Commenced in January 2007
Frequency: Monthly
Edition: International
Paper Count: 3

Search results for: LSPR.

3 Profile Controlled Gold Nanostructures Fabricated by Nanosphere Lithography for Localized Surface Plasmon Resonance

Authors: Xiaodong Zhou, Nan Zhang

Abstract:

Localized surface plasmon resonance (LSPR) is the coherent oscillation of conductive electrons confined in noble metallic nanoparticles excited by electromagnetic radiation, and nanosphere lithography (NSL) is one of the cost-effective methods to fabricate metal nanostructures for LSPR. NSL can be categorized into two major groups: dispersed NSL and closely pack NSL. In recent years, gold nanocrescents and gold nanoholes with vertical sidewalls fabricated by dispersed NSL, and silver nanotriangles and gold nanocaps on silica nanospheres fabricated by closely pack NSL, have been reported for LSPR biosensing. This paper introduces several novel gold nanostructures fabricated by NSL in LSPR applications, including 3D nanostructures obtained by evaporating gold obliquely on dispersed nanospheres, nanoholes with slant sidewalls, and patchy nanoparticles on closely packed nanospheres, all of which render satisfactory sensitivity for LSPR sensing. Since the LSPR spectrum is very sensitive to the shape of the metal nanostructures, formulas are derived and software is developed for calculating the profiles of the obtainable metal nanostructures by NSL, for different nanosphere masks with different fabrication conditions. The simulated profiles coincide well with the profiles of the fabricated gold nanostructures observed under scanning electron microscope (SEM) and atomic force microscope (AFM), which proves that the software is a useful tool for the process design of different LSPR nanostructures.

Keywords: Nanosphere lithography, localized surface plasmonresonance, biosensor, simulation.

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2 Novel Design of Quantum Dot Arrays to Enhance Near-Fields Excitation Resonances

Authors: N. H. Ismail, A. A. A. Nassar, K. H. Baz

Abstract:

Semiconductor crystals smaller than about 10 nm, known as quantum dots, have properties that differ from large samples, including a band gap that becomes larger for smaller particles. These properties create several applications for quantum dots. In this paper new shapes of quantum dot arrays are used to enhance the photo physical properties of gold nano-particles. This paper presents a study of the effect of nano-particles shape, array, and size on their absorption characteristics.

Keywords: Quantum Dots, Nano-Particles, LSPR.

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1 Microfluidic Plasmonic Bio-Sensing of Exosomes by Using a Gold Nano-Island Platform

Authors: Srinivas Bathini, Duraichelvan Raju, Simona Badilescu, Muthukumaran Packirisamy

Abstract:

A bio-sensing method, based on the plasmonic property of gold nano-islands, has been developed for detection of exosomes in a clinical setting. The position of the gold plasmon band in the UV-Visible spectrum depends on the size and shape of gold nanoparticles as well as on the surrounding environment. By adsorbing various chemical entities, or binding them, the gold plasmon band will shift toward longer wavelengths and the shift is proportional to the concentration. Exosomes transport cargoes of molecules and genetic materials to proximal and distal cells. Presently, the standard method for their isolation and quantification from body fluids is by ultracentrifugation, not a practical method to be implemented in a clinical setting. Thus, a versatile and cutting-edge platform is required to selectively detect and isolate exosomes for further analysis at clinical level. The new sensing protocol, instead of antibodies, makes use of a specially synthesized polypeptide (Vn96), to capture and quantify the exosomes from different media, by binding the heat shock proteins from exosomes. The protocol has been established and optimized by using a glass substrate, in order to facilitate the next stage, namely the transfer of the protocol to a microfluidic environment. After each step of the protocol, the UV-Vis spectrum was recorded and the position of gold Localized Surface Plasmon Resonance (LSPR) band was measured. The sensing process was modelled, taking into account the characteristics of the nano-island structure, prepared by thermal convection and annealing. The optimal molar ratios of the most important chemical entities, involved in the detection of exosomes were calculated as well. Indeed, it was found that the results of the sensing process depend on the two major steps: the molar ratios of streptavidin to biotin-PEG-Vn96 and, the final step, the capture of exosomes by the biotin-PEG-Vn96 complex. The microfluidic device designed for sensing of exosomes consists of a glass substrate, sealed by a PDMS layer that contains the channel and a collecting chamber. In the device, the solutions of linker, cross-linker, etc., are pumped over the gold nano-islands and an Ocean Optics spectrometer is used to measure the position of the Au plasmon band at each step of the sensing. The experiments have shown that the shift of the Au LSPR band is proportional to the concentration of exosomes and, thereby, exosomes can be accurately quantified. An important advantage of the method is the ability to discriminate between exosomes having different origins.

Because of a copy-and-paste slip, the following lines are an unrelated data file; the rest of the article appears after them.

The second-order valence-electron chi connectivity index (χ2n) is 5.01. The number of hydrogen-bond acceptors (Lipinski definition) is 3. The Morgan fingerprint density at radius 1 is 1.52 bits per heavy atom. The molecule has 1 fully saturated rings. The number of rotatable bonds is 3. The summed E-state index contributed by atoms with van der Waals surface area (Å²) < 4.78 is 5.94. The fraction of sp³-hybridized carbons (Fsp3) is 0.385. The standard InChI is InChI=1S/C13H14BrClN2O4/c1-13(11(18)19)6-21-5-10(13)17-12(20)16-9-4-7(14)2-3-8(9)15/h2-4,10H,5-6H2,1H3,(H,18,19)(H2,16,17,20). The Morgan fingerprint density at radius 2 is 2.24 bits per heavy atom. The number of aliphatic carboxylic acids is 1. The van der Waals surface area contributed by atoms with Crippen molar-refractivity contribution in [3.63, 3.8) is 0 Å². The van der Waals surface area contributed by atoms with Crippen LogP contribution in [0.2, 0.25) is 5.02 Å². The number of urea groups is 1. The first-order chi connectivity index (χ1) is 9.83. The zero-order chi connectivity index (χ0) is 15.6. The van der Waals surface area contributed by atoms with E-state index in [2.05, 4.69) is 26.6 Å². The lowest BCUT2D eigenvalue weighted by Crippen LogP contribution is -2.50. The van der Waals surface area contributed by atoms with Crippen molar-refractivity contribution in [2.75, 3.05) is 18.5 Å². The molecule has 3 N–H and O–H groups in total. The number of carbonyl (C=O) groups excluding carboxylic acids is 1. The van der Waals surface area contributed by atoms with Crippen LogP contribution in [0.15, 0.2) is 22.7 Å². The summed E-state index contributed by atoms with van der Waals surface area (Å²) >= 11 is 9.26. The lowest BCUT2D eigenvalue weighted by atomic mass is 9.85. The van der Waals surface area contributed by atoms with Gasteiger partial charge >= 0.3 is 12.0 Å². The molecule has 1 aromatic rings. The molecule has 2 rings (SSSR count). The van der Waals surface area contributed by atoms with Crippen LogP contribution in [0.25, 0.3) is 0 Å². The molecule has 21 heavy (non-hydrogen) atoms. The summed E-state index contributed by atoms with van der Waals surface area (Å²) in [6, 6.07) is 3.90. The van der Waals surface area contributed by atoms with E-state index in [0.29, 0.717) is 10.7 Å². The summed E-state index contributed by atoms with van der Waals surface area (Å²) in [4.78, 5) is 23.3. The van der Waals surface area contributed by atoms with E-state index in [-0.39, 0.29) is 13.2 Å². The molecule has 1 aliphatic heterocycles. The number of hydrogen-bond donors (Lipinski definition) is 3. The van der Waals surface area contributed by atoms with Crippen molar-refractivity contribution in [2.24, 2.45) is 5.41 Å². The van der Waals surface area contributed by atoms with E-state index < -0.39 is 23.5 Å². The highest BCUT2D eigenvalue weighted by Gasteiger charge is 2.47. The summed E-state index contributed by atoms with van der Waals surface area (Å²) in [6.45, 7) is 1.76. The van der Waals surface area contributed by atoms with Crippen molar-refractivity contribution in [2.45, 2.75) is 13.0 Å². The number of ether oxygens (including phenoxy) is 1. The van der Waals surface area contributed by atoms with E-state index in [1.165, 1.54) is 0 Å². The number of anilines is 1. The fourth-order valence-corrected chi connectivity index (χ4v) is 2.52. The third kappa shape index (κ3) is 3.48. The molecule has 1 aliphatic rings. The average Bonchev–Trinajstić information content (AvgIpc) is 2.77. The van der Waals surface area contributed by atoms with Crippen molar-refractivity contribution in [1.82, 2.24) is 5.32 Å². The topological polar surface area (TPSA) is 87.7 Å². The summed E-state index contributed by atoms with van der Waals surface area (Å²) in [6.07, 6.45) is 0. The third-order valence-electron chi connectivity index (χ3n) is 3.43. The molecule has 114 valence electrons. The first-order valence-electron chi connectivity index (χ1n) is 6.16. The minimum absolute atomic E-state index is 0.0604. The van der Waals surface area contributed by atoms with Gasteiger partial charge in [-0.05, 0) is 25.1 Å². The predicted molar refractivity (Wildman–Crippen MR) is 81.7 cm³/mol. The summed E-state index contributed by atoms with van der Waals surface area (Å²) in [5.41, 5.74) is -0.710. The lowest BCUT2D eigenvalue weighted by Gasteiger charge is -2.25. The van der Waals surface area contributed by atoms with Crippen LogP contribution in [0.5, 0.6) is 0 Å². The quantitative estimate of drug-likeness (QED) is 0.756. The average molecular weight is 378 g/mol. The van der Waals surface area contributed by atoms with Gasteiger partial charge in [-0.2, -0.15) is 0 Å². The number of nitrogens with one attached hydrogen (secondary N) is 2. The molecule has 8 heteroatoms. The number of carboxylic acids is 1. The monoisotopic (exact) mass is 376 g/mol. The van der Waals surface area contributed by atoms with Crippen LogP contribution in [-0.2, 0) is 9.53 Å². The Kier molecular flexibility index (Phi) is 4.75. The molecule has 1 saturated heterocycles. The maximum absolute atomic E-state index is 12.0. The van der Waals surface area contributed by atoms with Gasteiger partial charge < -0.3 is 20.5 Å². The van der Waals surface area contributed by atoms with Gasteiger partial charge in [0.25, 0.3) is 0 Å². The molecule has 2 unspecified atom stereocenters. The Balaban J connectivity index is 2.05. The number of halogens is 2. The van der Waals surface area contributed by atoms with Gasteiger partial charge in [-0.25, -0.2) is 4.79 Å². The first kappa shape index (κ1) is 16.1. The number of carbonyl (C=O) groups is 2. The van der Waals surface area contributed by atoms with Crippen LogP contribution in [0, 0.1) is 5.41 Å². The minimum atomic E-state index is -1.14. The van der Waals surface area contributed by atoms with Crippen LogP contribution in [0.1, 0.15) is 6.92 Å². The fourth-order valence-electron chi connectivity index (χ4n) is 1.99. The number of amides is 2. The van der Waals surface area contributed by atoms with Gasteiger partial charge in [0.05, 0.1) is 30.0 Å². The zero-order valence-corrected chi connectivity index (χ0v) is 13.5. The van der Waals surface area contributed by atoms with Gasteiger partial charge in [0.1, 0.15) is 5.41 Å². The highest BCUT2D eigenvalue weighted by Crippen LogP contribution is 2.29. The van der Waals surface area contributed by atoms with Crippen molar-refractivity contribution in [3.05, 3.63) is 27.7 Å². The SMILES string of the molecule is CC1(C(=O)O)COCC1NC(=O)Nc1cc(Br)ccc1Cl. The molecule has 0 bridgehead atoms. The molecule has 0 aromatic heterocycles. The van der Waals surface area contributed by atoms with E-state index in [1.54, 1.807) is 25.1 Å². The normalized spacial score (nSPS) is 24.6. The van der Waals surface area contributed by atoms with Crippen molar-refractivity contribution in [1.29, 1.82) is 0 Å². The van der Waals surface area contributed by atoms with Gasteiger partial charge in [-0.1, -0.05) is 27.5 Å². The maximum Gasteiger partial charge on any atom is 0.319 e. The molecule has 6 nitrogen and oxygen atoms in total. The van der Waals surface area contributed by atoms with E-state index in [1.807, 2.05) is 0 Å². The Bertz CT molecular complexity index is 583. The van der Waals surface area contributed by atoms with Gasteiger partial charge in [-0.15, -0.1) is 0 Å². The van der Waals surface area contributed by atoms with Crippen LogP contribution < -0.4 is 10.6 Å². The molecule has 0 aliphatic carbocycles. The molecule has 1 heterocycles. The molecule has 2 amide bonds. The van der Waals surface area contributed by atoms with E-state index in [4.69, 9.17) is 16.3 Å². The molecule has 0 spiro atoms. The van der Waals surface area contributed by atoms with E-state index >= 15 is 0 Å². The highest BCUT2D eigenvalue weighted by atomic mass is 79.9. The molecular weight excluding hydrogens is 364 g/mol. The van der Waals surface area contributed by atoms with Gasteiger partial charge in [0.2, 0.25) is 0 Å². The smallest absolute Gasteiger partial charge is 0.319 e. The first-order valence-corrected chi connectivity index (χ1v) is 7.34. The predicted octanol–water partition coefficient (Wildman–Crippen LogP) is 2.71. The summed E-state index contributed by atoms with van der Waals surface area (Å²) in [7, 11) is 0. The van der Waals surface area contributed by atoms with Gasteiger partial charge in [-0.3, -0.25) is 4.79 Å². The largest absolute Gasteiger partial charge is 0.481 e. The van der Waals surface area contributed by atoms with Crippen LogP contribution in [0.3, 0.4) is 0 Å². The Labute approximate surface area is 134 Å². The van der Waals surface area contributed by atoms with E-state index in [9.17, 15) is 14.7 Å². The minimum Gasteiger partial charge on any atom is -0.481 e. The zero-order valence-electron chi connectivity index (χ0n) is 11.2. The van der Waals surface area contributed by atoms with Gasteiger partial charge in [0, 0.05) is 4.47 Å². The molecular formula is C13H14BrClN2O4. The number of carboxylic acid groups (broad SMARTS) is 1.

Keywords: Exosomes, gold nano-islands, microfluidics, plasmonic biosensing.

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